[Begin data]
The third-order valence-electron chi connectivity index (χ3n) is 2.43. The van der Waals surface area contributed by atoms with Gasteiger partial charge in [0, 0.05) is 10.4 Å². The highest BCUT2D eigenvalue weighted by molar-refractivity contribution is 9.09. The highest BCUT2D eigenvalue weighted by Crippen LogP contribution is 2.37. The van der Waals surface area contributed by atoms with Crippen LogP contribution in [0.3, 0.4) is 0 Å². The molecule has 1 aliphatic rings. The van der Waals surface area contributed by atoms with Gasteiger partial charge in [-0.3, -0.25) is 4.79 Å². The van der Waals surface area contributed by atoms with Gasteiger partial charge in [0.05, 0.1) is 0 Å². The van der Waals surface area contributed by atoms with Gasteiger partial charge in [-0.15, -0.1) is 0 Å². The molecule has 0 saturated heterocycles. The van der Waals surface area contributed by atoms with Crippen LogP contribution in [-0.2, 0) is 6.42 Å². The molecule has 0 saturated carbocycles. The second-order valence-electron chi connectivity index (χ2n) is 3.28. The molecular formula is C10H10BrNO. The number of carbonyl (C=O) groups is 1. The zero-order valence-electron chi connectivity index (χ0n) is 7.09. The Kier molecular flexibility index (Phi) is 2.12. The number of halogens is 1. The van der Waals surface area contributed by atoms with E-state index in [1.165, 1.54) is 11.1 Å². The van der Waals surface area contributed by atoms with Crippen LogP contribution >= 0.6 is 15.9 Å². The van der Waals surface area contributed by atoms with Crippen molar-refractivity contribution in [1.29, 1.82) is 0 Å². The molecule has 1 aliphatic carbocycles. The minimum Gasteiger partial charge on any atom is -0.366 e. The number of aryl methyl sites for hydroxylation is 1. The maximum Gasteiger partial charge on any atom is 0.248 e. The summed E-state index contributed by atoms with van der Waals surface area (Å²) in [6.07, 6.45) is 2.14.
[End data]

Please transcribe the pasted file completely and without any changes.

The third-order valence-electron chi connectivity index (χ3n) is 2.43. The van der Waals surface area contributed by atoms with Gasteiger partial charge in [0, 0.05) is 10.4 Å². The highest BCUT2D eigenvalue weighted by molar-refractivity contribution is 9.09. The highest BCUT2D eigenvalue weighted by Crippen LogP contribution is 2.37. The van der Waals surface area contributed by atoms with Crippen LogP contribution in [0.3, 0.4) is 0 Å². The molecule has 1 aliphatic rings. The van der Waals surface area contributed by atoms with Gasteiger partial charge in [-0.3, -0.25) is 4.79 Å². The van der Waals surface area contributed by atoms with Gasteiger partial charge in [0.05, 0.1) is 0 Å². The van der Waals surface area contributed by atoms with Gasteiger partial charge in [-0.15, -0.1) is 0 Å². The molecule has 0 saturated heterocycles. The van der Waals surface area contributed by atoms with Crippen LogP contribution in [-0.2, 0) is 6.42 Å². The molecule has 0 saturated carbocycles. The second-order valence-electron chi connectivity index (χ2n) is 3.28. The molecular formula is C10H10BrNO. The number of carbonyl (C=O) groups is 1. The zero-order valence-electron chi connectivity index (χ0n) is 7.09. The Kier molecular flexibility index (Phi) is 2.12. The number of halogens is 1. The van der Waals surface area contributed by atoms with E-state index in [1.165, 1.54) is 11.1 Å². The van der Waals surface area contributed by atoms with Crippen LogP contribution >= 0.6 is 15.9 Å². The van der Waals surface area contributed by atoms with Crippen molar-refractivity contribution in [1.29, 1.82) is 0 Å². The molecule has 1 aliphatic carbocycles. The minimum Gasteiger partial charge on any atom is -0.366 e. The number of aryl methyl sites for hydroxylation is 1. The maximum Gasteiger partial charge on any atom is 0.248 e. The summed E-state index contributed by atoms with van der Waals surface area (Å²) in [6.07, 6.45) is 2.14.